Two artists will literally blow up the UK’s spiralling debt crisis
UPDATE: This article was amended and the headline adjusted at 9.40am on 26 March to reflect that the artists will not so much ‘set fire’ to the debt as ‘blow it up’.
Two artists are working to lift the lid on the UK’s spiralling debt crisis. More than this, they’re actually going to blow it up too. Artist Hilary Powell and filmmaker Dan Edelstyn have been working on a project called Bank Job for over a year. Through this, they set up the Hoe Street Central Bank (HSCB). This project draws attention to the growing personal debt crisis sweeping across the UK.
On 13th March 2019, HSCB sent out letters to people who owed a total of £1.2m in debt. These letters told individuals that their debt was now officially abolished. Powell and Edelstyn now plan to destroy these debts in an explosion on 28 April. This isn’t a hoax. It’s the culmination of a year-long project to highlight the UK’s debt crisis.
Powell and Edelstyn opened HSCB in a former Co-Op Bank on Hoe Street in Walthamstow, London. Throughout 2018 they hosted “intensive weeks of money printing”. Instead of the queen, their notes feature local people and are called:
The ‘Gary’ (after Gary Nash, the founder of local foodbank ‘Eat or Heat’) the ‘Saira’ (after Saira Mir who, together with her family, set up a kitchen for the homeless called Pl84U-Al Suffa); the ‘Steve’ (featuring Stephen Barnabas who set up ‘The Soul Project’ for young people after his nephew was fatally stabbed); and the ‘Tracey’ (the headmistress of local Barn Croft Primary School).
Because these notes are also artworks, the project sold them to raise £40,000. Half this money went to support local community projects, they used the other half to buy more than £1.2m of local debts.
They were united “by a desire” to “rally against a system we felt had let us down”. As they explained to The Canary, their ‘rebel bank’ is:
A place to come together and discover the collective power of art, sharing and community action to defy the alienating power that financial capital has on all our lives.
Debt for sale
Buying these debts exposes a huge corporate loophole. Across the UK, debts are sold to debt collection agencies for “less than their face value”. But having bought the debts, these agencies are “entitled to collect the full balance”. So HSCB registered with the Financial Conduct Authority as a debt agency and managed to buy “£1.2m of local high-interest debt for £20,000”.
In a press release, Powell said:
If banks can create their own money at the click of a button, why can’t we? Rather than using it to profit though, our idea was to use it to help those most affected by the fall out of our unequal debt based economy.
Powell and Edelstyn point out that this project “isn’t a hack that can be used to fix the entire system”. But rather it’s:
a stunt that draws people into the story of debt, and teaches them about the secondary market, perhaps empowering them in the future to have a different conversation with creditors who ring them chasing them for debts that are in some sense purely imaginary.
They got the idea of debt abolition from Strike Debt in New York, which raised $701,317 and erased over $30m of student and medical debt.
The UK’s debt crisis is spiralling. In 2018, UK individuals owed nearly £1.6tn. A report from the National Audit Office established that “8.3 million people in the UK are unable to pay off debts or household bills”. As Powell and Edelstyn also noted:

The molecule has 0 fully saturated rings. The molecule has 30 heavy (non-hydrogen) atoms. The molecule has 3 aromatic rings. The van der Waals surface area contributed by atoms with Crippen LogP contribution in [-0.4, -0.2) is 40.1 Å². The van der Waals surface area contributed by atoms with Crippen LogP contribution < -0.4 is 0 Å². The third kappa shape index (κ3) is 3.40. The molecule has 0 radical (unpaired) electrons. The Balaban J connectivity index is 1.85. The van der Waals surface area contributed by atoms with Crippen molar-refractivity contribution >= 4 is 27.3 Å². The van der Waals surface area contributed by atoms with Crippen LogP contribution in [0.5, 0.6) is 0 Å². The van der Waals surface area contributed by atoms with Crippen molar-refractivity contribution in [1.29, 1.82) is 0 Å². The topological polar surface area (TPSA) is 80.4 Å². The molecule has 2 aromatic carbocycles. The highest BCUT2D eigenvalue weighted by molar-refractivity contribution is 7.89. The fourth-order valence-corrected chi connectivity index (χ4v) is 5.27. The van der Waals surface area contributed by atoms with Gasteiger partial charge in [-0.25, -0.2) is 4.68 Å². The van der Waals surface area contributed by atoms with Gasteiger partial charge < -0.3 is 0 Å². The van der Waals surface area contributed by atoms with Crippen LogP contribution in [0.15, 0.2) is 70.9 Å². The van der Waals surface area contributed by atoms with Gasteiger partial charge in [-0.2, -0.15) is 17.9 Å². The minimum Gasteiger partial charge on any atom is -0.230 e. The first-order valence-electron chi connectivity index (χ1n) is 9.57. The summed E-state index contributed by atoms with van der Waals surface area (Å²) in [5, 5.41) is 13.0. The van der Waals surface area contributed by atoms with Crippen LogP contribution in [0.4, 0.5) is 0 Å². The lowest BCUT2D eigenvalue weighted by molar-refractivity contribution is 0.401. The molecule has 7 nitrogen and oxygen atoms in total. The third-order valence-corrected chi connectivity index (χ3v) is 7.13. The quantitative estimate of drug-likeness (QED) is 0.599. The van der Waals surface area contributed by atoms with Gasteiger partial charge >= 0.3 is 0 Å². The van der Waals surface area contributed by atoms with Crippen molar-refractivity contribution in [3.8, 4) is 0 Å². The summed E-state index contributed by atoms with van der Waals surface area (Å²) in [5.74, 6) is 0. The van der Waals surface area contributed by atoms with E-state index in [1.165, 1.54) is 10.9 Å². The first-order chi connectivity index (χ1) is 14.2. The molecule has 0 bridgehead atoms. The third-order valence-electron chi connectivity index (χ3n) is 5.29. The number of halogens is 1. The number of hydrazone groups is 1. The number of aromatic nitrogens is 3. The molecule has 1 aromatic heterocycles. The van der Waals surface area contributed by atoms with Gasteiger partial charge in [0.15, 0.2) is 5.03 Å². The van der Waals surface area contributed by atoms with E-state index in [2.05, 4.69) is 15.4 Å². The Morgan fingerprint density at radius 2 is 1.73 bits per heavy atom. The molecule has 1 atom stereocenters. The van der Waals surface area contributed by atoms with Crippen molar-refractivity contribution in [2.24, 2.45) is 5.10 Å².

Between 2012 and 2017 unsecured credit increased by 19 per cent, student debt doubled to £100 billion, and Council Tax Arrears increased by 12 per cent. These data are symptoms of a creditor class gone wild.
Debt has been spiralling since the financial crash in 2008. Following Gordon Brown’s emergency bailouts, the British taxpayer bought £45bn of shares in the Royal Bank of Scotland and over £20bn in Lloyds. Powell and Edelstyn explain that although “the public owned the lion’s share of these banks” there was no thought for the “wellbeing of the population” or any “transformation of the banking system” in the sell-off of these debts. Instead, it was used as the basis for austerity. And, as they point out:
Ten years of austerity – allegedly to balance the national books – have left the poorest even worse off than before.
“We’re not alone”
Above all else, Bank Job is a community project. The team involved all “have personal stories” about the ways “debt touches” lives. But ultimately the project gave hope:
that communities can be resilient and will fight together – that we owe it to one another to shape the sort of world which our children can inherit with confidence and pride. The feeling that we’re not alone – or as Strike Debt said ‘we’re not a loan’. That we can get together and create value that transcends the traditional creditor / debtor relationships and forces that are ripping our communities apart across Britain.
And the project also allowed those involved “to imagine that the world we want is not just some vague far-off dream”. It gave hope that this can “be achieved in the here and now”. Groups coming together “to take control” and finding ways to “rewrite the rules” is a powerful vision. As Powell and Edelstyn said:
If you can get hold of the money supply, you have infinite power. That is what this is really about. It’s about taking power back for ourselves to choose the sorts of lives we feel are useful.
Already, large numbers of people in Walthamstow know that Bank Job has bought and written off their debt. When that debt goes bang on 28 April, it will send out a powerful message to banks and credit companies everywhere. In the face of corporate greed, people are rising up. So let’s hope that this is just the start.
Featured image by Linden Nieto & Dan Edelstyn (used with permission)
- Follow the Bank Job story and Hilary Powell & Dan Edelstyn’s work here.
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